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Labor and Social Protection

The impact of Libyan middle-class refugees in Tunisia

Omer Karasapan's picture
Also available in: العربية | Français
Libyan Flag

The Arab world is in the midst of one of the largest human displacements in modern history, with 14-15 million refugees and internally displaced people (IDPs). This number includes over 10 million Syrians that are now refugees abroad or IDPs, nearly 2 million Iraqi IDPs, and hundreds of thousands of Iraqi refugees most of whom fled to Syria. There are 2 million Libyans abroad, mostly in Tunisia, and 400,000 IDPs within the country. The region is also prone to sudden population movements such as the hurried return of hundreds of thousands of Egyptians from Libya, first when fighting intensified over the summer and then following the barbaric beheading of 21 Egyptians. 

This blog originally appeared in Future Development.

Can teachers unions help improve the quality of education in the Arab world?

Kamel Braham's picture
Also available in: العربية | Français


In many countries in the Middle East and North Africa, and in fact around the world, teachers—who play a pivotal role in any effort to improve education quality—have not been officially represented in the design of key government programs aimed at education reform.

Where Will the Jobs Come from in the Middle East and North Africa? (Hint: You need start-ups)

Marc Schiffbauer's picture
Also available in: العربية | Français


A former hotel owner in one of the region’s major cities, who wants to remain anonymous, tells a story that should have had a happy ending. Her 40-room hotel was doing well. It had built a reputation for excellent service. She decided to capitalize on her success and expand the business by adding a restaurant. This would have provided her with another revenue steam and allowed her to attract more customers, especially foreign tourists. Apart from expanding her business, the need for new kitchen and wait staff would have meant jobs for the local community. It would also have meant more business for local suppliers of everything from food to tablecloths.

With such a long list of potential benefits, who would want to stand in the way?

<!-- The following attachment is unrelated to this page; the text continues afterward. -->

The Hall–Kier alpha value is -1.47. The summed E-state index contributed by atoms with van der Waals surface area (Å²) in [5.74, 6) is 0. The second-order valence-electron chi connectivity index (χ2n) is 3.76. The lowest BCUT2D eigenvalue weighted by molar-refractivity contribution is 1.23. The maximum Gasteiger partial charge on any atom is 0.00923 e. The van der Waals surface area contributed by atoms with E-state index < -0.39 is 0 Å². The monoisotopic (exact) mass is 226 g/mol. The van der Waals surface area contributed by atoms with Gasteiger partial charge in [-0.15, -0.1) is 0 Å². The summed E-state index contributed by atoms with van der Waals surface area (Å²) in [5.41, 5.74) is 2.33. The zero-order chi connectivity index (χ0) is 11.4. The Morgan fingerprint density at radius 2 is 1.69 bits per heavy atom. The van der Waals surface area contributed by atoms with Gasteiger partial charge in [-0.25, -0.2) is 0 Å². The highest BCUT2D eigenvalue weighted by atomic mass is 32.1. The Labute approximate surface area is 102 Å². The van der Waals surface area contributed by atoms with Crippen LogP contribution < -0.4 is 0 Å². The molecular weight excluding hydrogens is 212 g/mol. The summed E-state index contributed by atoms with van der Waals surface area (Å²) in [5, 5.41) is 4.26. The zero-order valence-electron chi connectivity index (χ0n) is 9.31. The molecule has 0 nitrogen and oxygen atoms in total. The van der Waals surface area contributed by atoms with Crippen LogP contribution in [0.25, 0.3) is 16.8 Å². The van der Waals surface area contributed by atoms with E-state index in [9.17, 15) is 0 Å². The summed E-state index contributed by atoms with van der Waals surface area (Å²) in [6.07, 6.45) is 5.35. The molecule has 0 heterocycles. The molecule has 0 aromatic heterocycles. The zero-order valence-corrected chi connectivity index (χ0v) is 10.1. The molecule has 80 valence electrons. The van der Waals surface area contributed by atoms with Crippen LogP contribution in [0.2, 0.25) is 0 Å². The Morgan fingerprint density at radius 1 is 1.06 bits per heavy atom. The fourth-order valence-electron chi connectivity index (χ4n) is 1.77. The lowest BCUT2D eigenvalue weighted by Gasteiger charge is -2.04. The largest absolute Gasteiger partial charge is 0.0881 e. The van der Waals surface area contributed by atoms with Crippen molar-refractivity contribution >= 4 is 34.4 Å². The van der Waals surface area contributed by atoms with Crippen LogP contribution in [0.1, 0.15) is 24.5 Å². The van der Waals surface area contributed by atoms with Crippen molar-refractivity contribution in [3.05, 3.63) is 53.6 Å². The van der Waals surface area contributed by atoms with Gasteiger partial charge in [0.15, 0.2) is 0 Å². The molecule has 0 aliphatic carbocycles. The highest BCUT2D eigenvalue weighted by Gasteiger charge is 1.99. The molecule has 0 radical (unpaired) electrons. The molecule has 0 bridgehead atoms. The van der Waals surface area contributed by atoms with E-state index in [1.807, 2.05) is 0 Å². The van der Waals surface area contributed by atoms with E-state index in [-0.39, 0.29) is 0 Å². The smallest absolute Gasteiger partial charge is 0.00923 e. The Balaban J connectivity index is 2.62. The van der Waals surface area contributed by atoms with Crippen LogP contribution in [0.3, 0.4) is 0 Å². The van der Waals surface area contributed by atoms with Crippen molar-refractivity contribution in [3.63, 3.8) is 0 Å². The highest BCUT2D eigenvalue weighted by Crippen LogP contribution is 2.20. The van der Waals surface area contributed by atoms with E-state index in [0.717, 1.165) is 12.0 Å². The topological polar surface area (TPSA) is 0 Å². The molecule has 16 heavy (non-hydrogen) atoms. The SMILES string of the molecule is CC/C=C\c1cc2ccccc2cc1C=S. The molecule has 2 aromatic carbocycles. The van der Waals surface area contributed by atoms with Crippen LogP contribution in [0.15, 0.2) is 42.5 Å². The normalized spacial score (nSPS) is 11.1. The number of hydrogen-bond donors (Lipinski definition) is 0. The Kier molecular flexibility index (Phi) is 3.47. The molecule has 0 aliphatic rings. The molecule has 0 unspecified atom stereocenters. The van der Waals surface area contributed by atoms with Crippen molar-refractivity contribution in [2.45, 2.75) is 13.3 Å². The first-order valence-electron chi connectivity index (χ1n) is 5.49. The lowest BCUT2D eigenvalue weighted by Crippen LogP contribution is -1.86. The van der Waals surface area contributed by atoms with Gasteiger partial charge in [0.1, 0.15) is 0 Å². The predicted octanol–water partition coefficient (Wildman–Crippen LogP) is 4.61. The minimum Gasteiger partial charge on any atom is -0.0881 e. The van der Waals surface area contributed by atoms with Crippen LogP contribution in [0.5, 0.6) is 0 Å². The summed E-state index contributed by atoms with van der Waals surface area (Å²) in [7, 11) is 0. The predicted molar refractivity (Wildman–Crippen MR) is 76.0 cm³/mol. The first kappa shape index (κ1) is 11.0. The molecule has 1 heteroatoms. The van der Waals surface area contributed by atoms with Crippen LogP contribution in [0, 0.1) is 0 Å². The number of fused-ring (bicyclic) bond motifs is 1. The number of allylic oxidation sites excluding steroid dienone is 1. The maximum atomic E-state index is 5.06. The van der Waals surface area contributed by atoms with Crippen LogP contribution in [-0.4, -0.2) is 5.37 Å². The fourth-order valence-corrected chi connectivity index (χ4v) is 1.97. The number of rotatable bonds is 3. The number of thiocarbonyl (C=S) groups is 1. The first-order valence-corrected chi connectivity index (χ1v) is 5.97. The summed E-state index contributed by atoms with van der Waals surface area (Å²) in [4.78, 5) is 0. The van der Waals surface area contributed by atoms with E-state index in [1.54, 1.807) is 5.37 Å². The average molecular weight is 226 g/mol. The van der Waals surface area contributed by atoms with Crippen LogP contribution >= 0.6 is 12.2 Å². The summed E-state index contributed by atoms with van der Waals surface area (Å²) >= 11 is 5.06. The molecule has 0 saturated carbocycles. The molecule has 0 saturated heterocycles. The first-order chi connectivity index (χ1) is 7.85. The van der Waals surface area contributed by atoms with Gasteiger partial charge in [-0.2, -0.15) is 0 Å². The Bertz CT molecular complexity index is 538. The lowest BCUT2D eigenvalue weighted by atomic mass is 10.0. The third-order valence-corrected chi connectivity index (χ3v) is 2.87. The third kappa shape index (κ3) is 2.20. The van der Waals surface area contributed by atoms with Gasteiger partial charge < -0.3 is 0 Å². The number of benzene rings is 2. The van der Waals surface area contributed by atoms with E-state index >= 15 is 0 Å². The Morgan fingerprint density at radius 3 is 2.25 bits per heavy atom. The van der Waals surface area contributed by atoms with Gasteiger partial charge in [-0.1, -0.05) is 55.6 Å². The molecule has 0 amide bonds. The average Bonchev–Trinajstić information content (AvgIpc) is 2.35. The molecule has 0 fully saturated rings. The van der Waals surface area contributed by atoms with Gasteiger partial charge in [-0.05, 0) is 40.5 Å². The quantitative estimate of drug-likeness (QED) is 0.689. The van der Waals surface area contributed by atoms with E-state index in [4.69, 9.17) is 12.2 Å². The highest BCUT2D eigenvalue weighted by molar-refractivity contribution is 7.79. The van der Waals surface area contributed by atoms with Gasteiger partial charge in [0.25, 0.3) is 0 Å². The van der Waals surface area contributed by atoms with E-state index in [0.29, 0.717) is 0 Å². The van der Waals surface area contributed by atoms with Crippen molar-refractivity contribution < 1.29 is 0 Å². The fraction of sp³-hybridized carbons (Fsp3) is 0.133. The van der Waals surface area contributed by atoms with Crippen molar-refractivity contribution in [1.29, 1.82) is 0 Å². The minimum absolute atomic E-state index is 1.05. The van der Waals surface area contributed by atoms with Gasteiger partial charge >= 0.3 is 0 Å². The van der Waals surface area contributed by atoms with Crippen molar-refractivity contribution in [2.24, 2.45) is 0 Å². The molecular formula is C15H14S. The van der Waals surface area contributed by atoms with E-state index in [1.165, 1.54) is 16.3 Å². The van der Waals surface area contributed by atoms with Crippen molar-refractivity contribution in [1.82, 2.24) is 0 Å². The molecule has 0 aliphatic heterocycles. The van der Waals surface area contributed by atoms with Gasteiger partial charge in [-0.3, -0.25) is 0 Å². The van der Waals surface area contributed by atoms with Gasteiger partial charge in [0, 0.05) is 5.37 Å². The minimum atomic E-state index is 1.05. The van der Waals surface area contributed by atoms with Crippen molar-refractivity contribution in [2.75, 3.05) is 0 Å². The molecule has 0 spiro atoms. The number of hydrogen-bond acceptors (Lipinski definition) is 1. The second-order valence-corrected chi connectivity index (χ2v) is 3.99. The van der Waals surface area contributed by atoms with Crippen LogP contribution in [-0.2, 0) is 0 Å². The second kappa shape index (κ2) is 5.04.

Unemployment May Lead to a New Youth Bulge in Egypt

Jacob Goldston's picture
Also available in: العربية | Français
 James Martone l World Bank

After dropping for many years, there has been a recent resurgence of fertility rates in Egypt. A woman born in the 1960s gave birth to an average of 1.4 children by the time she turned 25. Then there came a sharp drop, bottoming out at near 1.1 for women born in the late 1970s. But since then, fertility rates have bounced back, up to an average of 1.2 for women born in the mid to late 1990s.

What Smart(er) Politicians Do With Subsidies: Jobs

Heba Elgazzar's picture
Also available in: Français | العربية


What makes smart politicians?  Jeffrey Frankel has an idea.   His recent blog examines the allure, and trap, of universal subsidies.   For one thing, they know that pulling the plug on bad policies should be done sooner rather than later.  The same can be said of other policies related to investment and labor legislation.  Economic democracy is a great thing.  However, beware of misguided routes to achieving it. 

“Libya’s 52 Percent”

Heba Elgazzar's picture
Also available in: Français | العربية
 Heba Elgazar

In Libya right now, one out of every two people is 24 years old or younger (52 percent). 

One out of every two fighters was previously unemployed or a student (52 percent). 

Why does this matter? 

Since my last trip to Tripoli in April, the unfolding conflict has brought these numbers to life.  At the time, opportunities were emerging, which I’ll return to in a bit.  The current conflict notwithstanding, it was clear at the time that Libya has immense potential due to its natural resources and unique geography. 

Young Egyptians still Waiting for Economic Opportunities

Raghada Abdel Hamed's picture
Also available in: العربية | Français
 World Bank l Kim Eun Yeul

Education and employment are key problems for young people in Egypt, who say they need to see changes—in terms of more jobs and better education—in the present, not in the distant “future”, the word they always hear used in promises of change in Egypt.

Employment and Fertility in the Middle East and North Africa: Mothers to the Rescue?

Farrukh Iqbal's picture
Also available in: العربية | Français
 Arne Hoel

New entrants to the working age population in most Middle East and North Africa countries encounter economic structures and policies that have long failed to generate an adequate number of new jobs. In recent years, about 5 million people per year have reached working age but only 3 million of them have found jobs. Unfortunately, ongoing political turmoil and associated economic conditions and policies suggest that the jobs challenge will continue to fester for years to come.  However, help may be on the way from a “curiously unnoticed” source: falling fertility rates.   

New technology changes the working day, offering a strategy for more jobs in the Middle East

Kara Schoeffling's picture
Also available in: Français | العربية
  Arne Hoel

It’s no secret that the Middle East and North Africa (MENA) region has the highest youth unemployment rate in the entire world: nearly 30% according to the International Labour Organization. Over one in four young people have no viable means for economic prosperity, and sadly education is no guarantor of a job. Despite these bleak statistics, a recent survey commissioned by Qatar’s telecom giant, Orredoo, suggests that young people still have hope of a great future, fueled in large part by the innovations of the 21st century. The challenge is to innovate technology and alter our way of thinking about work to motivate MENA’s youth.
 

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